I understand very well that the waters are deep here. I've said little about what I take reason to be, and I've said about how it relates to sense. Moreover, I've only barely hinted at the possibility of other non-sensory sorts of knowledge. But there is a germ of an idea here that I think the theist wise to seize. (I'll speak in metaphors for a moment. I can do no better at present. I apologize.) God is not wholly outside us. He is within us too, and thus we ought to expect to meet him in reflection upon ourselves. Indeed this is the only way in which we meet him. There is no organ with which to sense God, nor need there be. God is met when the mind detaches from the concreta delivered up by the senses and asks after such things as ultimate origin and ultimate purpose. The God who is in us – the only God there is or could be – is not to be found in sky or earth. There are found only the creations of God. Only when in reflection we turn to questions of the origin of the world and its significance do we find God.


Burk Braun said...

This post is exhibit A for why I bring up psychological forms of explanation for theism. As a classification of epistemology, the division of basic sources into sensory, logical, and subjective is unexceptional. We can reason about logical relations, but have no need, desire, or premises to do so until we have sensory input. A brain without senses would not reason either, I think.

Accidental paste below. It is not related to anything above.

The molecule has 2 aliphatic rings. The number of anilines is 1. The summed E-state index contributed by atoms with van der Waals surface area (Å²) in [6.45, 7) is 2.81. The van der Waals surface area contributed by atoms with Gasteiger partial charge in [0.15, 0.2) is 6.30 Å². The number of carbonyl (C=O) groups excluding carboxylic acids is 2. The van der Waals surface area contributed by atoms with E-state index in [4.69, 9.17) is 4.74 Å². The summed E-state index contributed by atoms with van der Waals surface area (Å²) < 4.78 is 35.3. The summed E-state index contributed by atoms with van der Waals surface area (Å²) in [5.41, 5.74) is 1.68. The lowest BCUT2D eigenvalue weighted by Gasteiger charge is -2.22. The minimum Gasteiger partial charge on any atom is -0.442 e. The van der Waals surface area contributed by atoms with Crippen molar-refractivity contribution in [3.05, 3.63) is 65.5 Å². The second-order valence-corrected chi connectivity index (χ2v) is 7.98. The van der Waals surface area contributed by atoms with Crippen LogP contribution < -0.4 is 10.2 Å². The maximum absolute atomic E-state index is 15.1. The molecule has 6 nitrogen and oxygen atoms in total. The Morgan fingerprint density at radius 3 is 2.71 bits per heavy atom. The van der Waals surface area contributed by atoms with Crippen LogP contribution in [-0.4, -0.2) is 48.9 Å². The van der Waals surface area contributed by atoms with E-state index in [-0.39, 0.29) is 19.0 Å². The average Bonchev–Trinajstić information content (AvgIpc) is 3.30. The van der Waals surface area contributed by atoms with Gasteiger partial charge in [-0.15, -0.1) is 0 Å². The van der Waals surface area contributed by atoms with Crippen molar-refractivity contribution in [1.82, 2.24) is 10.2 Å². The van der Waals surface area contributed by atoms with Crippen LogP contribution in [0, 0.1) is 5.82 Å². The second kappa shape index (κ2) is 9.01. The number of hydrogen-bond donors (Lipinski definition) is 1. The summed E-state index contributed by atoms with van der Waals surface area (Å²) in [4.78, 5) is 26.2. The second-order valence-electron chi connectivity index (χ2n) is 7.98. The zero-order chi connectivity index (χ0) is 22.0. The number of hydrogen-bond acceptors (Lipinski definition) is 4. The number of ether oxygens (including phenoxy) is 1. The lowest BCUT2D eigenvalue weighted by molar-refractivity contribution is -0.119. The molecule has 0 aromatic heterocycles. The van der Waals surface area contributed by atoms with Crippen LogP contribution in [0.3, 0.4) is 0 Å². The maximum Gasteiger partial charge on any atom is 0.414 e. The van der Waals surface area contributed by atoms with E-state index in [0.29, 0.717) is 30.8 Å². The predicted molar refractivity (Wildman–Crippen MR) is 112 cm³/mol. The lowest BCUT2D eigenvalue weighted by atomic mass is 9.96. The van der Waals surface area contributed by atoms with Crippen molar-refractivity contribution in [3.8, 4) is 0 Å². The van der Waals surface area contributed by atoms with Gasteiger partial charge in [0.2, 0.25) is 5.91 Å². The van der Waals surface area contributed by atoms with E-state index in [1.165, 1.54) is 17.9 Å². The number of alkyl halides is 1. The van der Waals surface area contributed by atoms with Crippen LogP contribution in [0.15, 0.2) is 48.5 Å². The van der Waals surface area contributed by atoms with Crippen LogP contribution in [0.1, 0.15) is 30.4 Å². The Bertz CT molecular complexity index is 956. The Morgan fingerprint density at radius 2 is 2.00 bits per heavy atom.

Anyhow, all this is no reason to hold out the possibility of yet other modes of "knowledge". You would have to have better evidence for those than assertions like "God is not wholly outside us" and the like. Gathering all the evidence of human psychology, higher criticism, anthropology, comparative religion, etc. leads to the inescapable conclusion that such claims of theistic "knowledge" are purely imaginative, driven by social authority structures and concomitant suggestibility and/or personal mystical experiences touching on culturally patterned as well as universal themes of wish-fulfillment, guilt/expiation dynamics, and similar psychodynamics that are powerful- so powerful as to undermine reason.

This by no means obviates the need to do philosophy, which is why I am here. But it helps to explain why, even after the relevant philosophy is done, (say, by Hume), the creation of gods by humans documented, and the old supersitions packed away, the same ideas keep popping up time and time again.

Specifically for this post, I'd suggest you investigate the nature of perception of deities and souls, along the lines of the work of William James and successors in cognitive science), before leaping into a defense of its luxuriant products. One example is the book supersense.

David B. Ellis said...

Sure, there are nonsensory forms of knowledge.

I know mathematical truths and logical truths.

I know my own consciousness.